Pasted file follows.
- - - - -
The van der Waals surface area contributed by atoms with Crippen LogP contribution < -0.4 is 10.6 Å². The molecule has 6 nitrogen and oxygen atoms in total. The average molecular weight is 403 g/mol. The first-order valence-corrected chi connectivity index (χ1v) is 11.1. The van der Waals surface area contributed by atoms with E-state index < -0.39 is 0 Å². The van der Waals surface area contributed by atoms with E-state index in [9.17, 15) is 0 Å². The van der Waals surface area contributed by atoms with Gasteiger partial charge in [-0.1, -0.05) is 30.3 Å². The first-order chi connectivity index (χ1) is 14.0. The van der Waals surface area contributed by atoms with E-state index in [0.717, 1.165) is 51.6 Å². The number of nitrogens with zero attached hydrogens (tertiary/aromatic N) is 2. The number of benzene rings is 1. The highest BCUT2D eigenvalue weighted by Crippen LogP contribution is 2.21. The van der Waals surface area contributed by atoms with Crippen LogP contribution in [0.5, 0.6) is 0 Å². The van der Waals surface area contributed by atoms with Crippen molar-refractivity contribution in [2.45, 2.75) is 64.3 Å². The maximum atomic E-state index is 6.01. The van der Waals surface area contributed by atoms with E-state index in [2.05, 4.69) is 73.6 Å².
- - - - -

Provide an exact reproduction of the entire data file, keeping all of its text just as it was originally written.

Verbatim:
The van der Waals surface area contributed by atoms with Crippen LogP contribution < -0.4 is 10.6 Å². The molecule has 6 nitrogen and oxygen atoms in total. The average molecular weight is 403 g/mol. The first-order valence-corrected chi connectivity index (χ1v) is 11.1. The van der Waals surface area contributed by atoms with E-state index < -0.39 is 0 Å². The van der Waals surface area contributed by atoms with E-state index in [9.17, 15) is 0 Å². The van der Waals surface area contributed by atoms with Gasteiger partial charge in [-0.1, -0.05) is 30.3 Å². The first-order chi connectivity index (χ1) is 14.0. The van der Waals surface area contributed by atoms with E-state index in [0.717, 1.165) is 51.6 Å². The number of nitrogens with zero attached hydrogens (tertiary/aromatic N) is 2. The number of benzene rings is 1. The highest BCUT2D eigenvalue weighted by Crippen LogP contribution is 2.21. The van der Waals surface area contributed by atoms with Crippen LogP contribution in [0.5, 0.6) is 0 Å². The van der Waals surface area contributed by atoms with Crippen molar-refractivity contribution in [2.45, 2.75) is 64.3 Å². The maximum atomic E-state index is 6.01. The van der Waals surface area contributed by atoms with E-state index in [2.05, 4.69) is 73.6 Å².